Moving on, OFSTED have been criticised for expecting children to actually remember all the excessive factual stuff and nonsense they have been ‘taught’ in previous years, which all seems quite reasonable if that’s what you wrongly believe education is all about. Perhaps it’s because our wise young people see little immediate relevance in the knowledge they are presented with that they don’t see the need to retain it for very long? Still, that’s no excuse not to make learning even more engaging by including hours and hours of ‘Recall and Retrieval Practice’ – the latest must-have Trad Fad – in lessons. But of course OFSTED’s approach is entirely redundant in this age of fast-facts delivered quickly and easily to your phone: what they should be doing is asking children if they quickly had to find out about a particular topic, how would they set about doing so?

One such ‘pop-quiz’ question asked by an Inspector was for a child to explain the ‘principles of the rule of law’. What’s that you say? You are how old and you don’t know what the principles of the rule of law are?

Put simply, the answer the inspector might have expected would have been along the lines of: “It’s a durable system of laws, institutions, norms, and community commitment that delivers accountability, just law, open government and accessible and impartial justice… unless of course you happen to the Prime Minister.”

And finally All Change Please! can exclusively reveal, via an unknown source on Twitter, what former MP and tractor-fetishist Neil Parish was searching for on his phone in the House of Commons.

All Change Please! says… If the use of mobile phones is banned in schools, so they should also be in the House of Commons Debating Chamber?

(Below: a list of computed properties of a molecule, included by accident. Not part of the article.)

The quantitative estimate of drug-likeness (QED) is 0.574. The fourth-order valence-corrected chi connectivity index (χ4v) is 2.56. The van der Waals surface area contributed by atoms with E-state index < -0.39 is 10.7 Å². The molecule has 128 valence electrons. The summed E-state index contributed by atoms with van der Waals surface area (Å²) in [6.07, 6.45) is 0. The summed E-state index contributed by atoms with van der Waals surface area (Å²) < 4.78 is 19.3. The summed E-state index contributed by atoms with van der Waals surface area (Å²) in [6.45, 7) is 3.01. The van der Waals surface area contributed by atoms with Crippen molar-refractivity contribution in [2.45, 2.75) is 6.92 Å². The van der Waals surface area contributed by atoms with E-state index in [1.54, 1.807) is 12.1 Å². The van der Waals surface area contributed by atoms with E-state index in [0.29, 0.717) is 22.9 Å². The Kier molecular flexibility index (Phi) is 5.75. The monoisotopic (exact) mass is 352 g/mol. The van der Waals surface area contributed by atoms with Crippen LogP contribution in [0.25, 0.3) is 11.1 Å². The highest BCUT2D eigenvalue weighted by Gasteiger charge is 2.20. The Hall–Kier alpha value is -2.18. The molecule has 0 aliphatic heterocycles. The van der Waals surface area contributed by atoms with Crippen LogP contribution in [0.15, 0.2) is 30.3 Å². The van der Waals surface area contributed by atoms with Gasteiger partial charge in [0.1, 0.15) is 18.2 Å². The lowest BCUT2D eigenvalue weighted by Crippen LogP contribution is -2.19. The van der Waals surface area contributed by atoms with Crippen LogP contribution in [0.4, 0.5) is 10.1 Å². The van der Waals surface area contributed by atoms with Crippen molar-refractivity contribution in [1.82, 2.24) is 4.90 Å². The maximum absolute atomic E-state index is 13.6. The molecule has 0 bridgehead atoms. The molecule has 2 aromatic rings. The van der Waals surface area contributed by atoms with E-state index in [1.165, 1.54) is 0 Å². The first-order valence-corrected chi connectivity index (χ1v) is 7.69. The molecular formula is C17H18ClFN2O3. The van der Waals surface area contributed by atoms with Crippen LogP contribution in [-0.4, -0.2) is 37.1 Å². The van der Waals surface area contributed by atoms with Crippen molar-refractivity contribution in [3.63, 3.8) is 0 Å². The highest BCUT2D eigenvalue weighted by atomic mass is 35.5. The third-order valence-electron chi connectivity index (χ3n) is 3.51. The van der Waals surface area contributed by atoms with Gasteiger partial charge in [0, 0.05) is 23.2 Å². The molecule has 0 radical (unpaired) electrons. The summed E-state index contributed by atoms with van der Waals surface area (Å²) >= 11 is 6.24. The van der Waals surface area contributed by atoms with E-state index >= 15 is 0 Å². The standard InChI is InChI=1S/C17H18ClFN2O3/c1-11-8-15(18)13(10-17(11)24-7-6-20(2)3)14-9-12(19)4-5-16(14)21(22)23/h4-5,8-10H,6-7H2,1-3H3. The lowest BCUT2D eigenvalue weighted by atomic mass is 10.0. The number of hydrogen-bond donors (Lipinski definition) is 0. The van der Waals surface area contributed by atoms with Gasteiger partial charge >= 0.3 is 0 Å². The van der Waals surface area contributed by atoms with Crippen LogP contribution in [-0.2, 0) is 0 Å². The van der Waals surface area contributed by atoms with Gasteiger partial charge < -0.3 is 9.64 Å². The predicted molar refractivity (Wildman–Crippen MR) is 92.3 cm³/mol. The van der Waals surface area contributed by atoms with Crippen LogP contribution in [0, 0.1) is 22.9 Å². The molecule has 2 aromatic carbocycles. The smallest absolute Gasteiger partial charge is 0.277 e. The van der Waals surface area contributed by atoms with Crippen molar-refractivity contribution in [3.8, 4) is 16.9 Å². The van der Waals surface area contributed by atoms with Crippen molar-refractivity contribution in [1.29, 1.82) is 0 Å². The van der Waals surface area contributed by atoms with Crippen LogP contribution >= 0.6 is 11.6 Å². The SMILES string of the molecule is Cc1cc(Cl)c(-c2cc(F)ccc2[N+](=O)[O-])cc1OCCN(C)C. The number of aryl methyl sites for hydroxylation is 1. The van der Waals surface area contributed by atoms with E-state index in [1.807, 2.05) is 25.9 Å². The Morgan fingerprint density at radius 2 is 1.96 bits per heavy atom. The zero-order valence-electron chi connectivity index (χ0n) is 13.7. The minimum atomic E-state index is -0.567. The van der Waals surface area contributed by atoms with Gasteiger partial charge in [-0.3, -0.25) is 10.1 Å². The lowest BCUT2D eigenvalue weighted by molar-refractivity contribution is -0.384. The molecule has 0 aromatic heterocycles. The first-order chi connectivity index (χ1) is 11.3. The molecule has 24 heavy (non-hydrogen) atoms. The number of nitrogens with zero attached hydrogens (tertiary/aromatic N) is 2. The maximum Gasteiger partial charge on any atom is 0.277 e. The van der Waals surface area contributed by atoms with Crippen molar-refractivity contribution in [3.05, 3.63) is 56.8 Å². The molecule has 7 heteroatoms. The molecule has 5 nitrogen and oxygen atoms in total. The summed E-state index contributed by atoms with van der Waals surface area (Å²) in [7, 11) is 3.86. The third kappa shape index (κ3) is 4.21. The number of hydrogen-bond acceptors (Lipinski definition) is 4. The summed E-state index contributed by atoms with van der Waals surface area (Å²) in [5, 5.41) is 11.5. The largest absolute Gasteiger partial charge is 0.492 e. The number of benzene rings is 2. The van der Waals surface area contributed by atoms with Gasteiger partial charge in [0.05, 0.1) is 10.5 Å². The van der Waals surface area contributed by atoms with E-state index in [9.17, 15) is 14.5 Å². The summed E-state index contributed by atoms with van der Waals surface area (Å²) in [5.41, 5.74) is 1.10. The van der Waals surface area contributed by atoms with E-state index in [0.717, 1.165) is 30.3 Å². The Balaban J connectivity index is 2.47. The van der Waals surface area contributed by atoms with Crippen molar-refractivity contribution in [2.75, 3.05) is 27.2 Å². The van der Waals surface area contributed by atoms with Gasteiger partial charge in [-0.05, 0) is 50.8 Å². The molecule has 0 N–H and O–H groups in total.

And with that, All Change Please! crawls back into bed, pulls the covers up and drifts away, dreaming of a land far beyond this one, where its politicians have at least some understanding as to what education is actually all about.

No, don’t shake me
Leave me where I am
I’m only sleeping

  • Please be reassured that the idiom ‘pot calling the kettle black’ is in no way racist or anti-wokist. The phrase originates in Cervantes’ Don Quixote, and first appeared in its English form when used by William Penn in 1693. But of course you knew that, didn’t you?

Changing the Subject?

University is not worth it and can be an expensive path to flipping burgers

Being keen Daily Mirror readers you probably saw this headline and article in a recent edition. Essentially it is reinforcing the popular misbelief that Arts and Humanities degrees are a waste of time as you won’t get a decent job at the end, and instead you should study a STEM Subject if you don’t want to end up working as a waitress in a cocktail bar, coffee shop or, indeed, a hamburger joint. And as such what it really reveals is the lack of understanding that politicians and the populist media have about how and why students choose the university courses they do. Not to mention the contradiction that the author, herself a self-confessed English graduate, somehow seems to have acquired a good job, albeit with a third-rate tabloid newspaper.